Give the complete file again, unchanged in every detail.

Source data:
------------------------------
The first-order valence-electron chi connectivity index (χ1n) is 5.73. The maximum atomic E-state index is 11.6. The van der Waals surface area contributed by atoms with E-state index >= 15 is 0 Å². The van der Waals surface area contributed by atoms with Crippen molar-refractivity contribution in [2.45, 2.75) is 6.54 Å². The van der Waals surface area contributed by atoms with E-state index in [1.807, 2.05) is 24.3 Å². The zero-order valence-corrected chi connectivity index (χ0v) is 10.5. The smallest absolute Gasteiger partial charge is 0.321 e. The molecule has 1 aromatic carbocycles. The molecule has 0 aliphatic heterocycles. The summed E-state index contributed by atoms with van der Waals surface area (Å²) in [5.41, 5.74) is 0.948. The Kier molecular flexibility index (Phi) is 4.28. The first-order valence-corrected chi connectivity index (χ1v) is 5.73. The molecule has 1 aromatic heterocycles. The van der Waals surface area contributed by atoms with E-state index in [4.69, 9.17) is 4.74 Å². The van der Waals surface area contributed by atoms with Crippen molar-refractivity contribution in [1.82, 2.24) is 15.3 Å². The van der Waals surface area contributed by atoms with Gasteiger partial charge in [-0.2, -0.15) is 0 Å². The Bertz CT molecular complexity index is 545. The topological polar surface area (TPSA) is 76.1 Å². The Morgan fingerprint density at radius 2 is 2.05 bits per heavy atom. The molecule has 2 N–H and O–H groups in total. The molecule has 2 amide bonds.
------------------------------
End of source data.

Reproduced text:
The first-order valence-electron chi connectivity index (χ1n) is 5.73. The maximum atomic E-state index is 11.6. The van der Waals surface area contributed by atoms with E-state index >= 15 is 0 Å². The van der Waals surface area contributed by atoms with Crippen molar-refractivity contribution in [2.45, 2.75) is 6.54 Å². The van der Waals surface area contributed by atoms with E-state index in [1.807, 2.05) is 24.3 Å². The zero-order valence-corrected chi connectivity index (χ0v) is 10.5. The smallest absolute Gasteiger partial charge is 0.321 e. The molecule has 1 aromatic carbocycles. The molecule has 0 aliphatic heterocycles. The summed E-state index contributed by atoms with van der Waals surface area (Å²) in [5.41, 5.74) is 0.948. The Kier molecular flexibility index (Phi) is 4.28. The first-order valence-corrected chi connectivity index (χ1v) is 5.73. The molecule has 1 aromatic heterocycles. The van der Waals surface area contributed by atoms with E-state index in [4.69, 9.17) is 4.74 Å². The van der Waals surface area contributed by atoms with Crippen molar-refractivity contribution in [1.82, 2.24) is 15.3 Å². The van der Waals surface area contributed by atoms with Gasteiger partial charge in [-0.2, -0.15) is 0 Å². The Bertz CT molecular complexity index is 545. The topological polar surface area (TPSA) is 76.1 Å². The Morgan fingerprint density at radius 2 is 2.05 bits per heavy atom. The molecule has 2 N–H and O–H groups in total. The molecule has 2 amide bonds.